Ibn Khordadbeh mentions Waqwaq twice: "East of China are the lands of Waqwaq, which are so rich in gold that the inhabitants make the chains for their dogs and the collars for their monkeys of this metal. They manufacture tunics woven with gold. Excellent ebony wood is found there. And again: Gold and ebony are exported from Waqwaq." Michael Jan de Goeje offered an etymology that interpreted it as a rendering of a Cantonese name for Japan. Gabriel Ferrand identified it with Madagascar, Sumatra or Indonesia.
Wāḳwāḳ is referred to in a number of sources, it is generally an island far away.
The waqwaq tree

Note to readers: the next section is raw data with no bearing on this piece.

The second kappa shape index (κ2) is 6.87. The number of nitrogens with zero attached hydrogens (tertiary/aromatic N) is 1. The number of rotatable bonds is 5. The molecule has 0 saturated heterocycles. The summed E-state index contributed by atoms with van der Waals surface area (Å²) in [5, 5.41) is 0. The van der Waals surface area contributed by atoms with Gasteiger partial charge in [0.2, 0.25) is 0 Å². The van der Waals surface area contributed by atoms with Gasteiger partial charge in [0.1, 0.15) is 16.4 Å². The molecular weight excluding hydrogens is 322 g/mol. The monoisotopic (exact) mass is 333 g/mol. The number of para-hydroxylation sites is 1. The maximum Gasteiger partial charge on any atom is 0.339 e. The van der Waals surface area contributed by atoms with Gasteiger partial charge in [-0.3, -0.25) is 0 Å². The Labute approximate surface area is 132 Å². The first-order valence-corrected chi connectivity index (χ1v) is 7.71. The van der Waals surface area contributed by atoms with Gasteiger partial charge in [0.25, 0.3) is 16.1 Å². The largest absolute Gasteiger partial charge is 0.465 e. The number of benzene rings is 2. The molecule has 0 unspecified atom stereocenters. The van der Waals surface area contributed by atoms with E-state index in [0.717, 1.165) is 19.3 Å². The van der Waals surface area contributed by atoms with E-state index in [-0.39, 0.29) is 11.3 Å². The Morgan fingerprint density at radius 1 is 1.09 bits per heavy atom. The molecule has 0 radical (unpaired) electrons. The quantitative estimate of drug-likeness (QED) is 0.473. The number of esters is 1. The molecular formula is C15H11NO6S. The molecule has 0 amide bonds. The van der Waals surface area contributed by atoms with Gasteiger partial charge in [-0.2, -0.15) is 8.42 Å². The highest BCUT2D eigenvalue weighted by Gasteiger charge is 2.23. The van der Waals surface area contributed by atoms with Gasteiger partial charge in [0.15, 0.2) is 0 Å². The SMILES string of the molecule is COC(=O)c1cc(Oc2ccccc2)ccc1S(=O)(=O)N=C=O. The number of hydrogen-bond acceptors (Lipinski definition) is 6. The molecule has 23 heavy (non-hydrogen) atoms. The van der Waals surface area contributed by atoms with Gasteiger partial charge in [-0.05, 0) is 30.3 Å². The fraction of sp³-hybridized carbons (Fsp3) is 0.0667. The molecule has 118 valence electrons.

T’ung-tien by Ta Huan mentions an Arab account of a tree growing little children. In later Arab versions, the tree is named waqwaq. An Andalusi versions mentions beautiful women as the fruit of the tree.
- Zaqqum, a tree in Jahannam, the fruits of which are shaped like the heads of devils.
- Jinmenju, a strange Chinese tree in Toriyama Sekien's Konjaku Hyakki Shūi.
- Nariphon, a tree in Buddhist mythology which bears fruit in the shape of young female creatures.